ACIS Instrument Information

Diagram of ACIS chips with I and S chips shaded
	separately ACIS instrument layout showing the imaging and spectroscopic arrays. The default aimpoints are marked with an x.

Recent memos: Update on ACIS contaminant, Jan 8 2010

The Advanced CCD Imaging Spectrometer (ACIS) is an X-ray imager. X-ray photons hitting the camera are detected individually and their position, energy and arrival time recorded. This allows for high resolution (~1 arcsec) imaging, moderate resolution spectroscopy and timing studies. ACIS can also be used with the High Energy Transmission Grating (and less commonly the Low Energy Transmission Grating) for high resolution spectroscopy.

The Instrument layout is shown to the right. The back illuminated S3 chip offers the best spectral resolution without using a grating. For this reason, many observers choose the back illuminated S3 chip for high resolution imaging over small (few arcminutes) fields. The largest field of view is obtained by turning on the 4 ACIS-I front illuminated chips. This configuration is often used for surveys. The table below summarizes common instrument configurations, although others are available.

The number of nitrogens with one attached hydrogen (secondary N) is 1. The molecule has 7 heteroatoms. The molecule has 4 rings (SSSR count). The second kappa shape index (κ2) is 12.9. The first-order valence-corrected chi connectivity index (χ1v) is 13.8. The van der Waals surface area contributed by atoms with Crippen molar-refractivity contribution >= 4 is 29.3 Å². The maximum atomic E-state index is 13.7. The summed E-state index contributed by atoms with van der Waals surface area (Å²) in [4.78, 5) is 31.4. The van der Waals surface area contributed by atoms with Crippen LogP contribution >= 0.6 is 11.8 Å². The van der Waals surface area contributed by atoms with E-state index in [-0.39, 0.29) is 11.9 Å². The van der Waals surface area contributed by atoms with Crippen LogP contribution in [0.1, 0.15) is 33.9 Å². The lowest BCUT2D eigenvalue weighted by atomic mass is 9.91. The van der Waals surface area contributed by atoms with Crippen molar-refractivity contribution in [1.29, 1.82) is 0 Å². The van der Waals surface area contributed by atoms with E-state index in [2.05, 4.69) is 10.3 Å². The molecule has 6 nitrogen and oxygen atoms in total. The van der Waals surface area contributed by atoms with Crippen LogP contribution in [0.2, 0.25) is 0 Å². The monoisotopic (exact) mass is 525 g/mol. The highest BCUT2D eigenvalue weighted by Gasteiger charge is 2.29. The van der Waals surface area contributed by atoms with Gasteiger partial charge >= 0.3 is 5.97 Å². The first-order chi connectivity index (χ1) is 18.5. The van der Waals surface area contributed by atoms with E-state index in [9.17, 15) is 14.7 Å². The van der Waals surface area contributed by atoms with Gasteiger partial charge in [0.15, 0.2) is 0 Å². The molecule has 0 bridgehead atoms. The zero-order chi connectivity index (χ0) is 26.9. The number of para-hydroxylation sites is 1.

A complete description of ACIS is given in the Proposers' Observatory Guide.

Common ACIS Configurations
Scientific Use CCDs Aimpoint FOV (arcmin) Energy Resolution Time Resolution
Wide Field Imaging I0-I3
I3 16.9x16.9+
130 eV (at 1.49 keV)
280 eV (at 5.9 keV) 2,3
3.2 s
High Resolution Imaging4 S31 S3 8.3x8.3 95 eV (at 1.49 keV)
150 eV (at 5.9 keV)2
3.2 s5
Bright Source Fast Timing S3 (CC-mode)6 S3 (CC-mode) 3x1024 pixels (1-D only)7 95 eV (at (1.49 keV)
150 eV (at 5.9 keV)2
2.85 ms
Bright Source High Resolution Spectroscopy8 S0-S5 + HETG S3 8.3x50.6
Δλ 0.012-0.023 Å FWHM over 1.2-31 Å

0.1-10 keV
3.2 s
1. Other chips can also be selected.
2. Energy resolution measures at aimpoint.
3. Energy resolution depends on incident photon energy and position on the array.
4. The High Resolution Camera can also be used for imaging.
5. Time Resolution can be increased by using a sub-array at the expense of FOV.
6. In CC mode, or continuous clocking mode, data is continuously moved through the CCD and framestore yielding very high temporal resolution.
7. One spacial dimension is lost.
8. The Low Energy Transmission Grating can be used for spectroscopy in the 0.07-1.0 keV range.